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Knowing when to Respond - Mobile Design Strategy Case Study

Jan 3

alt Picture of a boy wearing oversized clothes, with a message reading One Size Fits All - Transport visualiser

I'm an advocate of Responsive Web Design, in the ever changing way we access the web it's a progressive step in designing for various screen sizes and resolutions. However of late I've seen trends that would suggest Responsive Web is the single and only solution for delivering a Mobile Strategy.

"Responsive Design is not a panacea. Rather a great step in the right direction" - Brad Frost.

There is also the notion that Mobile First is a costly and time consuming approach to adopt. This somewhat misses the point; maybe it's just a miss-interpretation of what Luke Wroblewski's Mobile First actually means! Mobile First shouldn't always involve starting from scratch for existing websites, nor is it merely about designing for small screens and adding more features for larger screens.

To the User Experience Designer 'Mobile First' is about designing experiences that meet user needs through the Context and Power of Mobile, harnessing the 'Smartphones' full capabilities and realising designs that breakaway from the limitations of the desktop computer.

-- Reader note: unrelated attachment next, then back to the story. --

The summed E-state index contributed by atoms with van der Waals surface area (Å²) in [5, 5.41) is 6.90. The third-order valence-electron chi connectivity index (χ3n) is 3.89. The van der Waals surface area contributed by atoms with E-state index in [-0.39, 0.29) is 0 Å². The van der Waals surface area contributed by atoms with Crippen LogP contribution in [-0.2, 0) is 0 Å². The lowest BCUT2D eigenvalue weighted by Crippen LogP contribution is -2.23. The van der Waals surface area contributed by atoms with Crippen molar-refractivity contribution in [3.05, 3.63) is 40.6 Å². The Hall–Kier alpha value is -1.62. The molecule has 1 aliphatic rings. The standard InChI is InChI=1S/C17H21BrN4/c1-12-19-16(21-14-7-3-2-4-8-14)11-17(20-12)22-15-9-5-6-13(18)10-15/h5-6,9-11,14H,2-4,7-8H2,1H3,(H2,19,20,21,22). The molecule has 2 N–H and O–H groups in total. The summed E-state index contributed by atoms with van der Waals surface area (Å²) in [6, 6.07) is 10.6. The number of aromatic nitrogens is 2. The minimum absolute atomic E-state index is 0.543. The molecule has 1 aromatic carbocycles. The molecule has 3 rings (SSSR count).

When laying out a Mobile Strategy we have a wide range of methods and approaches in our mobile design kitbag:

  • Native Apps
  • Mobile Web Apps
  • Hybrid-Apps
  • Adaptive Web
  • Responsive Web

The most important point is these shouldn't be seen as competing, but instead a Mobile Design Strategy can be made up of any number of approaches. The key to success however is that together they deliver a consistent and seamless experience for the end user.

Enough preamble; here's a 'real world' example of how a tailored mobile experience was realised through multiple approaches:

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